In this report, “the Office for Budget Responsibility (OBR) says the unexpected rise in net migration to 298,000 in the last year has been a factor in its decision to upgrade its forecasts for Britain’s economic growth.
As reported by Alan Travis (who’s done a good job in translating the OBR’s language!), in The Guardian, “net migration will add 0.6% to the potential output of the British economy and increase net tax receipts rather than be a burden, as most migrants are of working age rather than retired or children.
“The official economic watchdog says that the age structure of the latest waves of mass migration is skewed to those of working age – they are mostly coming to Britain to work or study. It says this implies that they are just as likely to be employed as those already here and that adds a further 0.1% to the growth in the economy, outweighing potential falls in productivity in the existing UK labour force. …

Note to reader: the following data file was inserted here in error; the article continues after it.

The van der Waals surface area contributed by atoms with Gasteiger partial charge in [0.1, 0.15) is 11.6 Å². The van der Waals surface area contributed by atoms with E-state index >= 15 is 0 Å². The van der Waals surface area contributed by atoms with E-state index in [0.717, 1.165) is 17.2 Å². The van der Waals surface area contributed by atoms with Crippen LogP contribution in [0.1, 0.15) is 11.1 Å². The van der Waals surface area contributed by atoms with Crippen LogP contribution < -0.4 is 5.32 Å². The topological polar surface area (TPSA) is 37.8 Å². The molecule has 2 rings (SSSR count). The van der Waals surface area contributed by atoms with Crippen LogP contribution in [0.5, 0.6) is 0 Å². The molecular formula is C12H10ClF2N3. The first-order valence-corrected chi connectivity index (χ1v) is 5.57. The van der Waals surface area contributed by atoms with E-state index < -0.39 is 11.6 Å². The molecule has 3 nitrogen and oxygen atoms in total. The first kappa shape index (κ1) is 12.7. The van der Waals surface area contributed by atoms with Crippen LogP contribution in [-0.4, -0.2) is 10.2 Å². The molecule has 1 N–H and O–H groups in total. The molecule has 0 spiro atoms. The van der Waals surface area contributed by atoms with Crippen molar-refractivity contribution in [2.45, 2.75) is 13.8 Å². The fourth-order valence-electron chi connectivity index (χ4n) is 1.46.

“… the OBR adds that the “GDP per capita” rate – how much it costs or benefits the individual – is also positive due to the higher employment rate.
“On top of this, the latest labour market survey figures show that the latest rise in net inward migration does not appear to have led to widespread displacement of existing workers. They show while an extra 239,000 non-UK nationals are in jobs in Britain compared with a year ago, the number of UK nationals in work rose by even more – 375,000.
“As a recent University College London study showed, the average profile of a recent migrant is more likely to be a young graduate from western or eastern Europe working in the financial, tech or creative services than our more traditional image of an unskilled migrant labourer.”
The full article is here.
The full OBR report is here.